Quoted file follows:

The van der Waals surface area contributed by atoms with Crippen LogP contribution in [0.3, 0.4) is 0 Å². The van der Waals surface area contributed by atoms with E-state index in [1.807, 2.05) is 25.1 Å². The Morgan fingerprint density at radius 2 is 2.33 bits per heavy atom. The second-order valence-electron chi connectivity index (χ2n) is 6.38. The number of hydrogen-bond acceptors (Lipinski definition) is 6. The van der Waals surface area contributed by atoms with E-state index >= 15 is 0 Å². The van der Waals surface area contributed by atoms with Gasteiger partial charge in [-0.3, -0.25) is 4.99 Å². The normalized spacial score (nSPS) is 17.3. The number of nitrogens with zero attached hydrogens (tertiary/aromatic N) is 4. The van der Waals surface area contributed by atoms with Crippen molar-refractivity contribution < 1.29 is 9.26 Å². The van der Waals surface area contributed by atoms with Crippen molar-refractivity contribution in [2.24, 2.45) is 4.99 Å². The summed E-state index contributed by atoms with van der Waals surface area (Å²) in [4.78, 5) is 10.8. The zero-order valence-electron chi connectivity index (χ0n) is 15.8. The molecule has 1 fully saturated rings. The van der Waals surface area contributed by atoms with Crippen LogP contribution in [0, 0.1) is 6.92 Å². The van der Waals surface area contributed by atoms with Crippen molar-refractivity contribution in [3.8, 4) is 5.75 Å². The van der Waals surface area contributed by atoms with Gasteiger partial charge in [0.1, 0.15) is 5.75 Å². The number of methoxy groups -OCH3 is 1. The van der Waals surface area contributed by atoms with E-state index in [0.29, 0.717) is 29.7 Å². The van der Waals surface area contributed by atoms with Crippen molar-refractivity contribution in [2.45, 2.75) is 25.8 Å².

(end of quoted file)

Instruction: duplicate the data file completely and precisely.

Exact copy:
The van der Waals surface area contributed by atoms with Crippen LogP contribution in [0.3, 0.4) is 0 Å². The van der Waals surface area contributed by atoms with E-state index in [1.807, 2.05) is 25.1 Å². The Morgan fingerprint density at radius 2 is 2.33 bits per heavy atom. The second-order valence-electron chi connectivity index (χ2n) is 6.38. The number of hydrogen-bond acceptors (Lipinski definition) is 6. The van der Waals surface area contributed by atoms with E-state index >= 15 is 0 Å². The van der Waals surface area contributed by atoms with Gasteiger partial charge in [-0.3, -0.25) is 4.99 Å². The normalized spacial score (nSPS) is 17.3. The number of nitrogens with zero attached hydrogens (tertiary/aromatic N) is 4. The van der Waals surface area contributed by atoms with Crippen molar-refractivity contribution < 1.29 is 9.26 Å². The van der Waals surface area contributed by atoms with Crippen molar-refractivity contribution in [2.24, 2.45) is 4.99 Å². The summed E-state index contributed by atoms with van der Waals surface area (Å²) in [4.78, 5) is 10.8. The zero-order valence-electron chi connectivity index (χ0n) is 15.8. The molecule has 1 fully saturated rings. The van der Waals surface area contributed by atoms with Crippen LogP contribution in [0, 0.1) is 6.92 Å². The van der Waals surface area contributed by atoms with Crippen molar-refractivity contribution in [3.8, 4) is 5.75 Å². The van der Waals surface area contributed by atoms with Gasteiger partial charge in [0.1, 0.15) is 5.75 Å². The number of methoxy groups -OCH3 is 1. The van der Waals surface area contributed by atoms with E-state index in [0.29, 0.717) is 29.7 Å². The van der Waals surface area contributed by atoms with Crippen molar-refractivity contribution in [2.45, 2.75) is 25.8 Å².